Most people who travel to central Florida on vacation are theme-park bound, and the majority of those are headed to Disney World.

So it is not a question of being able to afford to go to the KSCVC that is keeping Disney-bound guests from heading to the cape.

With regards to value, I suspect the issue is less one of the amount of content as it is one of the type of content. Disney is pure entertainment whereas Kennedy Space Center is at best perceived as enrichment.

Human nature suggests more people will seek out entertainment over enrichment.

In that sense, the National Air and Space Museum is a valid comparison, but only because tourists heading to Washington, DC are generally more enrichment focused. They are heading to the nation's capital to tour museums, monuments and federal buildings.

So yes, more people will likely head to a baseball game than to Kennedy Space Center — except when there is a well-publicized launch, when the liftoff is perceived to be a better show than the game — but that does not mean the Visitor Complex is empty on a typical day.

I visited the Visitor Complex twice in the past month, on days when there were no special events or launches scheduled. In both cases, the crowds were sizable, there were steady lines in the gift shop, and bus tours were departing regularly. So a healthy crowd does believe the cost is worth the value.

Another thing to keep in mind: more people are likely to go online to complain than to deliver praise. TripAdvisor and sites like it are populated by reviews written by people who were motivated to visit the site, register and post. A desire to complain is a stronger motivator than a desire to praise.

Hart Sastrowardoyo
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posted 03-13-2013 12:34 AM     Click Here to See the Profile for Hart Sastrowardoyo   Click Here to Email Hart Sastrowardoyo     Edit/Delete Message   Reply w/Quote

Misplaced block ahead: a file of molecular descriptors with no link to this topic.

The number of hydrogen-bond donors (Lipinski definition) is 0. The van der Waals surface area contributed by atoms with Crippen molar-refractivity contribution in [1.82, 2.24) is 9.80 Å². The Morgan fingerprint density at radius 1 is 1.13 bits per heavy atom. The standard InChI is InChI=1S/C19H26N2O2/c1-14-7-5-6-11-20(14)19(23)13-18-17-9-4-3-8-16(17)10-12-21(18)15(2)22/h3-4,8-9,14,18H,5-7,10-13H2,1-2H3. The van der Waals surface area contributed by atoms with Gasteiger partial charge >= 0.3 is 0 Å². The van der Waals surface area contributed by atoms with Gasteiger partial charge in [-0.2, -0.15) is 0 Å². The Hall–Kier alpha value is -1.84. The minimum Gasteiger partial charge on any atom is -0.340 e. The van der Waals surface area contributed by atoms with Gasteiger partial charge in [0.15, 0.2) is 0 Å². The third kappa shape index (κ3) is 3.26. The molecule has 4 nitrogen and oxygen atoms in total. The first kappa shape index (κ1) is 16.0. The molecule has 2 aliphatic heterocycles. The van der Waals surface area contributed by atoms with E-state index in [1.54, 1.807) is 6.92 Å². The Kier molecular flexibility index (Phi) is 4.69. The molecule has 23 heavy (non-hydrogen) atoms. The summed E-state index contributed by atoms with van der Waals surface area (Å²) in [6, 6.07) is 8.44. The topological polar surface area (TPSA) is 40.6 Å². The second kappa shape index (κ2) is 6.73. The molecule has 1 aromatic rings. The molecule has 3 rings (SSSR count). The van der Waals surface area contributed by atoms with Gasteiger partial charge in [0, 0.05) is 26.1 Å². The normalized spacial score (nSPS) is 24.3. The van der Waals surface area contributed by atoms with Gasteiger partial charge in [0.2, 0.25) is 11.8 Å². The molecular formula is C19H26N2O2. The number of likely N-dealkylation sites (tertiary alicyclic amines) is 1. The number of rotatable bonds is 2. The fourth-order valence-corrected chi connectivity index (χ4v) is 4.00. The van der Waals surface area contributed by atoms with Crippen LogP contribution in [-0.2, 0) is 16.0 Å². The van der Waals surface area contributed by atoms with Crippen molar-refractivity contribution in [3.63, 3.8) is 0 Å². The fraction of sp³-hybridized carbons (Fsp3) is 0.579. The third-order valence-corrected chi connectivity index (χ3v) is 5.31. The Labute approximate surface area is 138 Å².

Perhaps the National Air and Space Museum is not a valid comparison, since the majority of funds for Smithsonian's facilities come from federal appropriations.

In fact, in 2010, a draft report by the National Commission on Fiscal Responsibility and Reform recommended that the Smithsonian's annual federal appropriation be reduced by $225 million and that the loss be recouped through the imposition of admission fees at Smithsonian museums. (emphasis mine.)

Taxpayer dollars allow Smithsonian museums to be admission fee-free. The KSC Visitor Complex however, is run by a company.

robsouth
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posted 03-13-2013 05:19 AM     Click Here to See the Profile for robsouth     Edit/Delete Message   Reply w/Quote
The last time I went to the KSC was for STS-77 in May 96 and it was free to park and get in the visitor centre, which resulted in me going there most days while I was staying near Orlando.

It was good to be able to just turn up, park and stroll in for free but I guess you get what you pay for because some of the attractions were a little ropey and the Saturn V was slowly turning green out by the VAB.

As for the issue of taxpayers complaining about having to pay, would you have one entrance payment policy for U.S. tax payers and one for none tax payers? You'd need two queues like at passport control!

crash
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posted 03-13-2013 06:06 AM     Click Here to See the Profile for crash   Click Here to Email crash     Edit/Delete Message   Reply w/Quote
I see that KSCVC is being discussed but there is no mention of JSC. They charge too, you know.

I have had an annual pass for KSCVC for the last few years and have found it incredibly good value. I am in the very fortunate position of visiting Florida many times a year but I can never resist the lure of the Cape. I look forward to the opening of the Atlantis exhibit in June as I think I know the whole property so well that I could work there as a guide. I do wish they would make some of the special tours a bit earlier in the day or at least run a morning and afternoon tour.

Here in the UK we are accustomed to paying through the nose for most 'attractions'. Even some of the more mediocre sites have high entrance fees. Unfortunately, it is just life in general today and it is no good looking back to the 'good old days' as they are gone for good.

I look forward to seeing some of you in a queue out there some time soon!

gliderpilotuk